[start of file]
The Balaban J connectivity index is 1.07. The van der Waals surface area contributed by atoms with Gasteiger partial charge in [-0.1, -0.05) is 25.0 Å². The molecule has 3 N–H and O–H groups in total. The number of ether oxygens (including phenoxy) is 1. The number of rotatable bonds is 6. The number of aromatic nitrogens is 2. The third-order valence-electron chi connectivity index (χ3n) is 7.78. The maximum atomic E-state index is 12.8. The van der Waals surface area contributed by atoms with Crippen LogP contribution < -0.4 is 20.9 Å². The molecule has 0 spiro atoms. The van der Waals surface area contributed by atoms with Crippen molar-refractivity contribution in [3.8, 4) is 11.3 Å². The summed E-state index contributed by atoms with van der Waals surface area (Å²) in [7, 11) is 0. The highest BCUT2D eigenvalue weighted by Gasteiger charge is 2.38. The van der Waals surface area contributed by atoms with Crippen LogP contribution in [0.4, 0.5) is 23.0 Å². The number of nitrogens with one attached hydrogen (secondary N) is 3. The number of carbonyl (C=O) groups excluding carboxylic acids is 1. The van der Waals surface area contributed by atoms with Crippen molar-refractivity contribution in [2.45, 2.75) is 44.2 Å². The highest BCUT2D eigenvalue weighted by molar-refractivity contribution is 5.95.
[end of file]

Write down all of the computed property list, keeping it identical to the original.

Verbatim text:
The Balaban J connectivity index is 1.07. The van der Waals surface area contributed by atoms with Gasteiger partial charge in [-0.1, -0.05) is 25.0 Å². The molecule has 3 N–H and O–H groups in total. The number of ether oxygens (including phenoxy) is 1. The number of rotatable bonds is 6. The number of aromatic nitrogens is 2. The third-order valence-electron chi connectivity index (χ3n) is 7.78. The maximum atomic E-state index is 12.8. The van der Waals surface area contributed by atoms with Crippen LogP contribution < -0.4 is 20.9 Å². The molecule has 0 spiro atoms. The van der Waals surface area contributed by atoms with Crippen molar-refractivity contribution in [3.8, 4) is 11.3 Å². The summed E-state index contributed by atoms with van der Waals surface area (Å²) in [7, 11) is 0. The highest BCUT2D eigenvalue weighted by Gasteiger charge is 2.38. The van der Waals surface area contributed by atoms with Crippen LogP contribution in [0.4, 0.5) is 23.0 Å². The number of nitrogens with one attached hydrogen (secondary N) is 3. The number of carbonyl (C=O) groups excluding carboxylic acids is 1. The van der Waals surface area contributed by atoms with Crippen molar-refractivity contribution in [2.45, 2.75) is 44.2 Å². The highest BCUT2D eigenvalue weighted by molar-refractivity contribution is 5.95.